To determine which economic provisions need amendment in order to attract higher levels of foreign investments, we can turn to the seven foreign chambers of commerce in the Philippines who did us the service of identifying the most critical changes that can accelerate economic growth in the Philippines.  In the very valuable document entitled "Arankada Philippines 2010:  A Business Perspective," these needed amendments were literally handed to us on a silver platter.  On pages 279 to 282 of this document, we read:  "Constitutional restrictions on land ownership and public utilities in place since 1935 are the most formal barriers to foreign participation in the Philippine economy.  Relaxing them would ease the entry of foreign capital needed for further modernization and growth and could increase competition in these sectors, benefiting the entire economy.  Other constitutional restrictions limit foreign investment in advertising, education, media and natural resources."  In my own research I concur with the recommendations of the seven foreign chambers that there can be a quantum leap in foreign direct investments if foreigners are allowed to own land for industrial and commercial purposes.  Furthermore, limited ownership for residential purposes would simplify current arrangements.  Allowing foreign ownership of land will benefit the economy by increasing investments in businesses using land, such as manufacturing, property development, and tourism--three sectors that have very high potentials for growth in the next ten to twenty years.  Even Vietnam, still considered a socialist economy, allows the foreign ownership of land.

          Given the need to amend the economic provisions of the Constitution, when would be the opportune time to introduce these amendments?  I suggest that we postpone the process of constitutional amendment till 2013 to give time to the present Administration to consolidate the reforms needed for high and sustainable growth with equity.  Among the doables that do not need constitutional amendment are combatting corruption, reducing the fiscal deficit, reducing the cost of electricity, eliminating bureaucratic red tape and improving the infrastructures in the countryside.  In fact, among the bills President Aquino wants the Legislature to prioritize, there are those that address very specific issues that have to do with improving the investment climate.  Among them are the fiscal responsibility bill mandating legislators to pass counterpart revenue-generating provisions for every loss-causing law; the rationalization of fiscal incentives offered investors; the streamlining of compensation at state-own firms; amendments to the build-operate-transfer law; refinements in the Electric Power Industry Reform Act and in the anti-money laundering act.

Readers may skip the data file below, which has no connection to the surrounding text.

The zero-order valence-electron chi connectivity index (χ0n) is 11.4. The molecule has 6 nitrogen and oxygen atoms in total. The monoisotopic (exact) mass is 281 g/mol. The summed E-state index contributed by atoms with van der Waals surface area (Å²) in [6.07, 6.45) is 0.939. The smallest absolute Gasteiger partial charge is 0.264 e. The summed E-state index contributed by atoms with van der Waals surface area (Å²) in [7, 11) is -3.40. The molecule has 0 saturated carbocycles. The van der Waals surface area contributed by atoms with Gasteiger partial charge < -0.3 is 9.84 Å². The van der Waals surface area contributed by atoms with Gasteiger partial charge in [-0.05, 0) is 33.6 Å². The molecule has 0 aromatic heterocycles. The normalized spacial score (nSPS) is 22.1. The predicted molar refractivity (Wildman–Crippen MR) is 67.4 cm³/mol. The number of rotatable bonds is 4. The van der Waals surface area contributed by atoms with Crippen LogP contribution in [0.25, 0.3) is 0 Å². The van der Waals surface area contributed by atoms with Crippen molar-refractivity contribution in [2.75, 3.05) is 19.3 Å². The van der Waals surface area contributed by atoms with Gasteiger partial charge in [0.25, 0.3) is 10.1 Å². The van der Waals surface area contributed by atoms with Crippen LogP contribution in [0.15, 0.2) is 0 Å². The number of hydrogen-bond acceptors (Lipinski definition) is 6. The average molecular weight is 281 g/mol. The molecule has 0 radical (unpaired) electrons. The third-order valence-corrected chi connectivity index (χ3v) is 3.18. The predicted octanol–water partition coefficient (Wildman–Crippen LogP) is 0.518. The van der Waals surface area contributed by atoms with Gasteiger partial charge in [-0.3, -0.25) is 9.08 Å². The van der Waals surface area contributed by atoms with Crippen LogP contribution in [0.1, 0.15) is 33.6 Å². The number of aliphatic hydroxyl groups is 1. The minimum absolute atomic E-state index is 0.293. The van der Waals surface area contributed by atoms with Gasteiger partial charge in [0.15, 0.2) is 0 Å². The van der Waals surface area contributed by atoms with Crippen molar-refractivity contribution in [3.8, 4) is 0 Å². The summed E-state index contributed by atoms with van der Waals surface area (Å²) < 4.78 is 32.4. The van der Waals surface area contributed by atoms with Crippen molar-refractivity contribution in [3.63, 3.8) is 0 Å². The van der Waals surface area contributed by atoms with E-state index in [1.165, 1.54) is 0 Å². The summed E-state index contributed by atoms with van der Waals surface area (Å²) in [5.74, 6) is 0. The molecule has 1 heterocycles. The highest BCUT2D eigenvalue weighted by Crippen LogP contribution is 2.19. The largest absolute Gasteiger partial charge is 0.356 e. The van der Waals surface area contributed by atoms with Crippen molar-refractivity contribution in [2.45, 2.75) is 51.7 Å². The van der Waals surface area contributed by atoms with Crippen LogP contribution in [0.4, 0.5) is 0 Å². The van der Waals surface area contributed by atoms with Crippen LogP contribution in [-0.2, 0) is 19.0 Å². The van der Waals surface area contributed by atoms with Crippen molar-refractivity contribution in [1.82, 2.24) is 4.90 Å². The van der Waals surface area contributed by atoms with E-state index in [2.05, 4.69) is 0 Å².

Three years before the end of the term of the present Administration, we can ask Congress to constitute itself into a constitutional assembly to amend only the economic provisions which are the obstacles to a significant increase in foreign direct investments.  Such other amendments that have to do with the form of government (presidential vs. parliamentary), the tenure of government officials, greater independence of the judiciary, or the liberalization of the process of initiative in amending the constitution could be considered in a Constitutional Convention the members of which can be elected at the same time as the national elections of 2016.  By that time our efforts to accelerate economic growth to a level that will enable us to significantly reduce our poverty level would have borne fruit and the Government that will take over on June 30, 2016 would have a more stable economic and political climate in which to meet the challenge of presiding over what could be a contentious process of a thorough-going revamp of the 1987 Constitution.  A constitutional convention could last some two to three years if it is to thoroughly revamp the 1987 Constitution.  That would give enough time to the elected members of the Convention to do the necessary consultations with the people.  The final form of the new Constitution could then be put to a referendum at the same time as the mid-term elections scheduled for 2019.  By that time, the present Constitution shall have been in effect for 32 years, just five years short of the time duration of the 1935 Constitution which was replaced by the 1972 Constitution during the Administration of former President Ferdinand Marcos.  For comments, my email address is bvillegas@uap.edu.ph.